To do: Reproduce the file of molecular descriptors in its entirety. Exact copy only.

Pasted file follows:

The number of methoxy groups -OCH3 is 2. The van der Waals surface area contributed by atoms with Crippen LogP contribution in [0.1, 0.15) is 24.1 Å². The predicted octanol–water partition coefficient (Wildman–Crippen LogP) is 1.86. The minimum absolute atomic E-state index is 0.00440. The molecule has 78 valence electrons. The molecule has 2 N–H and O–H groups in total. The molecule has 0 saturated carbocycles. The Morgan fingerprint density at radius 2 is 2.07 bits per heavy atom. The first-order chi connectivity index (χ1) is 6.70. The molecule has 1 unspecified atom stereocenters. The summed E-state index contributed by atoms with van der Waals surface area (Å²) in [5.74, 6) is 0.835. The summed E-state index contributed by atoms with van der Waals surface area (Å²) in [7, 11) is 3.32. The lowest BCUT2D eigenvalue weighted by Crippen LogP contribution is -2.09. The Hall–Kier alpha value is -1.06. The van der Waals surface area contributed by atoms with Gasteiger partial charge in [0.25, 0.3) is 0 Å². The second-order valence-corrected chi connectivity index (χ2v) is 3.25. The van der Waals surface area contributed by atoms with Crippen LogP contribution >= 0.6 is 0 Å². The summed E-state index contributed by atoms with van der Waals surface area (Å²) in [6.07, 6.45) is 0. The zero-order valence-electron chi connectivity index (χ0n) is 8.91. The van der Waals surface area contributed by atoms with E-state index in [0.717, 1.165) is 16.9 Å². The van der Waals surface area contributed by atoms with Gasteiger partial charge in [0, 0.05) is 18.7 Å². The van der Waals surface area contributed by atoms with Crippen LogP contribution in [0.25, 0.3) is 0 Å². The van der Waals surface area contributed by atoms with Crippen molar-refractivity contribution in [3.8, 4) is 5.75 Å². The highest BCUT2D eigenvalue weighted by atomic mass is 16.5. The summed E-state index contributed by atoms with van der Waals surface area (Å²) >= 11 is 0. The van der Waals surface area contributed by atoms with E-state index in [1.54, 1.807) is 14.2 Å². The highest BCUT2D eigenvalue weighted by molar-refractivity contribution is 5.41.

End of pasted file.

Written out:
The number of methoxy groups -OCH3 is 2. The van der Waals surface area contributed by atoms with Crippen LogP contribution in [0.1, 0.15) is 24.1 Å². The predicted octanol–water partition coefficient (Wildman–Crippen LogP) is 1.86. The minimum absolute atomic E-state index is 0.00440. The molecule has 78 valence electrons. The molecule has 2 N–H and O–H groups in total. The molecule has 0 saturated carbocycles. The Morgan fingerprint density at radius 2 is 2.07 bits per heavy atom. The first-order chi connectivity index (χ1) is 6.70. The molecule has 1 unspecified atom stereocenters. The summed E-state index contributed by atoms with van der Waals surface area (Å²) in [5.74, 6) is 0.835. The summed E-state index contributed by atoms with van der Waals surface area (Å²) in [7, 11) is 3.32. The lowest BCUT2D eigenvalue weighted by Crippen LogP contribution is -2.09. The Hall–Kier alpha value is -1.06. The van der Waals surface area contributed by atoms with Gasteiger partial charge in [0.25, 0.3) is 0 Å². The second-order valence-corrected chi connectivity index (χ2v) is 3.25. The van der Waals surface area contributed by atoms with Crippen LogP contribution >= 0.6 is 0 Å². The summed E-state index contributed by atoms with van der Waals surface area (Å²) in [6.07, 6.45) is 0. The zero-order valence-electron chi connectivity index (χ0n) is 8.91. The van der Waals surface area contributed by atoms with E-state index in [0.717, 1.165) is 16.9 Å². The van der Waals surface area contributed by atoms with Gasteiger partial charge in [0, 0.05) is 18.7 Å². The van der Waals surface area contributed by atoms with Crippen LogP contribution in [0.25, 0.3) is 0 Å². The van der Waals surface area contributed by atoms with Crippen molar-refractivity contribution in [3.8, 4) is 5.75 Å². The highest BCUT2D eigenvalue weighted by atomic mass is 16.5. The summed E-state index contributed by atoms with van der Waals surface area (Å²) >= 11 is 0. The van der Waals surface area contributed by atoms with E-state index in [1.54, 1.807) is 14.2 Å². The highest BCUT2D eigenvalue weighted by molar-refractivity contribution is 5.41.